We’ve learned that the Klyntar can now separate itself from Flash for a period of time, a development that allows you to delve into some of the challenges Flash faces as a combat veteran dealing with the loss of his legs. Helping you explore those challenges is Dan Nevins of the Wounded Warrior Project, who is serving as a consultant on this arc. What’s it like working with Dan? What are some of the ways in which he helped you understand what Flash is dealing with?
I can’t say this enough: this all started with Jake. I had written out a plot involving 803 creating new prosthetics, and Jake called me up right away and was like, “There’s more here.” He believed we had an opportunity to dig deeper, tell a more emotional story, and he was right. What started in that conversation was really exciting, and then Jake and the great folks at Marvel reached out to Wounded Warrior. They, in turn, put us in touch with Dan Nevins, who has been nothing short of phenomenal to work with. His insight has been invaluable — he can take you from the macro to the micro in an instant.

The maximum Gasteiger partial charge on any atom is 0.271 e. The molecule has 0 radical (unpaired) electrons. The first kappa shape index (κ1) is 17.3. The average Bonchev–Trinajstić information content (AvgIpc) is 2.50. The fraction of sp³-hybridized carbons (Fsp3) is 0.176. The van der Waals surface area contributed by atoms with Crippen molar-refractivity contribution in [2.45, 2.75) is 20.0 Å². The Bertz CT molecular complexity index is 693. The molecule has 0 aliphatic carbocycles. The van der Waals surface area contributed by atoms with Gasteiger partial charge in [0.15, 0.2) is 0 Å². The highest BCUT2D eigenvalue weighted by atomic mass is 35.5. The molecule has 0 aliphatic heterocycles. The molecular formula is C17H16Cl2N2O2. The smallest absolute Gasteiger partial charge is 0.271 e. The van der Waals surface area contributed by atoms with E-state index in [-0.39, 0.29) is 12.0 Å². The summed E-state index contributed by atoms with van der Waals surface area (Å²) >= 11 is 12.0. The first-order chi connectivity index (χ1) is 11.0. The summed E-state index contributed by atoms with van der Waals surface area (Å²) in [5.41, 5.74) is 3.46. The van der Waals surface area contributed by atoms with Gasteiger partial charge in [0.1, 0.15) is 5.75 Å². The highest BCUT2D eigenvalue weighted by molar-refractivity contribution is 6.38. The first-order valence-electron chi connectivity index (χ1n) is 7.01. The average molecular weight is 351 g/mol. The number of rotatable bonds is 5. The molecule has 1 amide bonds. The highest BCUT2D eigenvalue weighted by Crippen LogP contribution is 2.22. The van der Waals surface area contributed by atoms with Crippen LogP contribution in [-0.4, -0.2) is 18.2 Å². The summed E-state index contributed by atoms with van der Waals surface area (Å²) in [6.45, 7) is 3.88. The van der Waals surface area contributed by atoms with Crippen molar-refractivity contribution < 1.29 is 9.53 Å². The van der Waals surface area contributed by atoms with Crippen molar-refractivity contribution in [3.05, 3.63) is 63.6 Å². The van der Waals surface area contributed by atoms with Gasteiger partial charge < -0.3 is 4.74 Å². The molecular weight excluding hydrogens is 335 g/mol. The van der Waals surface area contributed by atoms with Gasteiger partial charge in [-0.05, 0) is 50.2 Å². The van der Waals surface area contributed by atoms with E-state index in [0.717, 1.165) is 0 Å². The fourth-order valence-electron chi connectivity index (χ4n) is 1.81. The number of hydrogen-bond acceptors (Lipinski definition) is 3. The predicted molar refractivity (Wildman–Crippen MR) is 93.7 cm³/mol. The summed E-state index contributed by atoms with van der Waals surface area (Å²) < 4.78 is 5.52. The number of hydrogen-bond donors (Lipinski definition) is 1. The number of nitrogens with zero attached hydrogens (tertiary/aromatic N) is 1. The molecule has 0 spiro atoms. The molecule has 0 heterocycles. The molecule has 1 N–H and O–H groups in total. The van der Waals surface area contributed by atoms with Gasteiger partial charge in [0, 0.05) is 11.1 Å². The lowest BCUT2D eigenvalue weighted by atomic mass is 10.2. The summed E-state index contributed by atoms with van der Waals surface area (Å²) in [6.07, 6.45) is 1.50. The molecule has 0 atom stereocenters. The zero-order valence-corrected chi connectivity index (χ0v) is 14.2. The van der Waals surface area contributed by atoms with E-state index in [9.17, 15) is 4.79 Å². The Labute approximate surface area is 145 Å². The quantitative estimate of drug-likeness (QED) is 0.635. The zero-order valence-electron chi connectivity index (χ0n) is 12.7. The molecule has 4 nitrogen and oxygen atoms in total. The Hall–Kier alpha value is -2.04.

The biggest takeaway was how important it is to be grounded when you are dealing with rehab and recovery. That felt so perfect for Flash and the Klyntar, a fantastic emotional challenge for someone to overcome in space! Dan’s been fantastic, and the conversations Jake and I have had with him have been incredibly inspiring.
I understand issue #5 is where you and Dan start to really delve more into the rehabilitation and physical therapy Flash is going through in order to walk on the prosthetic legs 803 made for him. What sorts of things will that involve in the issue?
On the surface, we just want to see the rehab as it’s part of Flash’s everyday life. Underneath that, we’re going to be telling a longer, and hopefully more emotional story. Flash has this amazing opportunity to have this adventure in space, a chance to redeem himself. But what is he avoiding in the process of doing that, and how is that going to catch up with him — and the Klyntar? It’s something we’re going to peel back slowly, but we’re really excited about it.